As of 2016, at least 15% of adults have used dating apps and 70% of same-sex couples met their partner online in the United States, which suggests that online dating is a becoming a predominant factor in relationship culture. This is due in large part to location-based mobile dating services, more commonly known as dating and hookup apps, which serve the purpose of connecting users to potential romantic or sexual partners. These apps, which became popularized within the last ten years, vastly changed the landscape of relationships and dating in a post-modern western society by acting as a matchmaker.
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Over the past several years, these apps became a sort of “social intermediary” by eliminating the necessity for human matchmakers such as friends and relatives.
The increased popularity of such platforms also led to the development of “hookup culture,” which promotes commitment-free, and sometimes even anonymous, sexual activity between partners who connect through these applications. Because of the influences of dating apps, such as the loss of matchmakers and the rise of hookup culture, the way that people, especially younger individuals, develop interpersonal relationships is change. Several concepts such as ghosting and being “friends with benefits” are rising in the popularity, symbolizing an evolution in how romantic and sexual relationships operate.
To recognize the influence of dating applications on relationships, it is critical to understand how they fundamentally operate. Some examples of the most popular applications include Tinder, Bumble, Grindr, OkCupid and HUD. Tinder, the most well-known and used dating application, made its debut in 2012. The app features both a free version as well as a paid subscription; according to a recent Bloomberg News article, as of 2018, Tinder possesses over 3.7 million paid users.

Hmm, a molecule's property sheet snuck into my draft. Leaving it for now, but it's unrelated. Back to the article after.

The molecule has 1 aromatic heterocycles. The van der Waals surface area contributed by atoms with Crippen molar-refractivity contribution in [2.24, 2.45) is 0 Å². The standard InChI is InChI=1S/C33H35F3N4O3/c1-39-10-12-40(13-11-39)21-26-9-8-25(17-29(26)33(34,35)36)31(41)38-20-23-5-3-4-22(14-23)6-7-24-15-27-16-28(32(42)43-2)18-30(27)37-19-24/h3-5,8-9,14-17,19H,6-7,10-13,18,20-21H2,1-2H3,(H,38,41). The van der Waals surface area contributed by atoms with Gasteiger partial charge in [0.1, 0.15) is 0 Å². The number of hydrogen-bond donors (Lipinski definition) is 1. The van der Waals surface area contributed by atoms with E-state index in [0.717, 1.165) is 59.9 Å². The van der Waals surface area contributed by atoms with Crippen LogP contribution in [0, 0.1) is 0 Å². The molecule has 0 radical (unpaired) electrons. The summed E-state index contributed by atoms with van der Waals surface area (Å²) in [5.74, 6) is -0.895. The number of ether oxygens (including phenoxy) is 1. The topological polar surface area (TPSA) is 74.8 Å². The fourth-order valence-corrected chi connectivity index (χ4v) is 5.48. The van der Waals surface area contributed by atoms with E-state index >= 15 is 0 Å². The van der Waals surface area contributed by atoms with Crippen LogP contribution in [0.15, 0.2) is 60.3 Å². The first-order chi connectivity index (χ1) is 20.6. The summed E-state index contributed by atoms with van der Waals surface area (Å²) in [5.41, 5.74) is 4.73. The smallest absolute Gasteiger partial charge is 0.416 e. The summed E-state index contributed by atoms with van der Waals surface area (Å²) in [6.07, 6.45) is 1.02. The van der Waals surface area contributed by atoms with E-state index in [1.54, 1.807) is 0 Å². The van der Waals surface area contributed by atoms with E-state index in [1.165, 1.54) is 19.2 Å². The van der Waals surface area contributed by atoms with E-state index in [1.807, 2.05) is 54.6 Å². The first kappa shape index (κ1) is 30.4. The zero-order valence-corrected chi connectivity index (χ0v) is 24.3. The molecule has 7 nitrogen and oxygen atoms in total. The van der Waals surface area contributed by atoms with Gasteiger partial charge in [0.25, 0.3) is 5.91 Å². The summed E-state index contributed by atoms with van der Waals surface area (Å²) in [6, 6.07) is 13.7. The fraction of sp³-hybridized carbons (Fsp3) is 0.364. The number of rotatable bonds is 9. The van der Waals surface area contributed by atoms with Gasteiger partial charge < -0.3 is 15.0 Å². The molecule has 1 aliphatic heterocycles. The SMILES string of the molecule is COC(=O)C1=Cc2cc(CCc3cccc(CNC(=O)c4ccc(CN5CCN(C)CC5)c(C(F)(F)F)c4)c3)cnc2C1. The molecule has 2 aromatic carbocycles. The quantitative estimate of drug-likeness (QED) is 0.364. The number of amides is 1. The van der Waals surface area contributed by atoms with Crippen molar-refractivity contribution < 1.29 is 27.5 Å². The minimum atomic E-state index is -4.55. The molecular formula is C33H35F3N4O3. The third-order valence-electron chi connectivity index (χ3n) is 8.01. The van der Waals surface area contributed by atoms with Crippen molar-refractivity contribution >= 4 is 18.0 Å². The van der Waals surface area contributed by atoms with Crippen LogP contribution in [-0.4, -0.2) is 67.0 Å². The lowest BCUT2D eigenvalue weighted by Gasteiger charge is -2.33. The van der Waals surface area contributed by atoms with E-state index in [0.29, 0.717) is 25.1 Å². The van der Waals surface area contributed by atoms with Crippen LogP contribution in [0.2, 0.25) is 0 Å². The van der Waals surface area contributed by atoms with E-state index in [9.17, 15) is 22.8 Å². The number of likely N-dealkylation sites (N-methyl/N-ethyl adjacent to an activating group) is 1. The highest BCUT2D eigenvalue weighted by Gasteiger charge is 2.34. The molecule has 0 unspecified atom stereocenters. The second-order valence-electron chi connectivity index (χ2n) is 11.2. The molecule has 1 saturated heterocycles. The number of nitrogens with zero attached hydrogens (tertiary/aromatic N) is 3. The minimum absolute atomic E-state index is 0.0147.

The app, which consumers typically use to find partners for both dating and hookups, popularized the “swipe culture.” The swipe feature, now popular across multiple platforms, allows users to swipe left on a person they do not have interest in, and swipe right on someone they do. Tinder, like most dating apps, allows its subscribers to include pictures of themselves as well as a short bio.
Another leading dating application, Bumble, shares the same swipe features as Tinder but places an emphasis on female users by only allowing women to initiate conversation in heterosexual matches. Bumble also markets itself as a platform for business, networking and friendships, in addition to dating.
Released in 2009, Grindr became the first hookup and dating application geared toward gay and bisexual men. Like Tinder and other apps, it also offers a paid premium subscription service for its users.
An app marketed entirely for hookups, HUD’s offers free services to all users while promising a “swipe-free, commitment-free” opportunity. HUD also describes itself as female friendly, claiming that “Online dating can be intimidating, especially for women. That’s why we have implemented a bunch of features to improve the female user experience.” Out of the five apps mentioned, HUD is the only application not considered in the studies examine due to its relatively new nature. However, further examination into HUD is necessary as it one of the very first (and most popular) applications to market itself exclusively for finding sexual partners.
Some potential motivations behind the increased use of these types of applications could include the fact that they increasingly more socially acceptable, their functionality and mobility, photo-driven design, and social and romantic possibilities. Some other subjective advantages (or disadvantages) include the possibility of less emotional investment and less time commitment, as well as the perceived low risk of heartbreak. Another obvious expectation and alleged advantage of hookup is the possibility of sexual activity.
With advantages, of course, come disadvantages, some of which include less incentive to commit to a relationship, possibilities of being misled, risk of superficiality and dehumanization as well as the possibility of humans being portrayed as disposable.